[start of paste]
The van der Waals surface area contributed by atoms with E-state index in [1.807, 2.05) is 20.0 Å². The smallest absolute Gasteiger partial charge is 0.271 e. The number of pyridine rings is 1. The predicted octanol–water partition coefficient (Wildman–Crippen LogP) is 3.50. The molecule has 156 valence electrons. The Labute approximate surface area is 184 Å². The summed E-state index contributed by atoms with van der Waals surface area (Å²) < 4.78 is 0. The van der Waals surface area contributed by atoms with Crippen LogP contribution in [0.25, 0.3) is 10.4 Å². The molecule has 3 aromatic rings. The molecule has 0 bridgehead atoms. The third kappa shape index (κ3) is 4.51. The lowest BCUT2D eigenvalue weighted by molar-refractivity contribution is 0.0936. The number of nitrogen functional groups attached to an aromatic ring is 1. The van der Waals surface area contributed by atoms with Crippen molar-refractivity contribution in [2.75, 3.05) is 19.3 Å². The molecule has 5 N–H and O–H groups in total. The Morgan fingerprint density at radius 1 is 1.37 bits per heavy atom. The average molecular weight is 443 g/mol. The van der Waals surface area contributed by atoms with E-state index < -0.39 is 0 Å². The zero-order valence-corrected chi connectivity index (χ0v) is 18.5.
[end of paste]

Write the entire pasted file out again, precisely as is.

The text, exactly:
The van der Waals surface area contributed by atoms with E-state index in [1.807, 2.05) is 20.0 Å². The smallest absolute Gasteiger partial charge is 0.271 e. The number of pyridine rings is 1. The predicted octanol–water partition coefficient (Wildman–Crippen LogP) is 3.50. The molecule has 156 valence electrons. The Labute approximate surface area is 184 Å². The summed E-state index contributed by atoms with van der Waals surface area (Å²) < 4.78 is 0. The van der Waals surface area contributed by atoms with Crippen LogP contribution in [0.25, 0.3) is 10.4 Å². The molecule has 3 aromatic rings. The molecule has 0 bridgehead atoms. The third kappa shape index (κ3) is 4.51. The lowest BCUT2D eigenvalue weighted by molar-refractivity contribution is 0.0936. The number of nitrogen functional groups attached to an aromatic ring is 1. The van der Waals surface area contributed by atoms with Crippen molar-refractivity contribution in [2.75, 3.05) is 19.3 Å². The molecule has 5 N–H and O–H groups in total. The Morgan fingerprint density at radius 1 is 1.37 bits per heavy atom. The average molecular weight is 443 g/mol. The van der Waals surface area contributed by atoms with E-state index < -0.39 is 0 Å². The zero-order valence-corrected chi connectivity index (χ0v) is 18.5.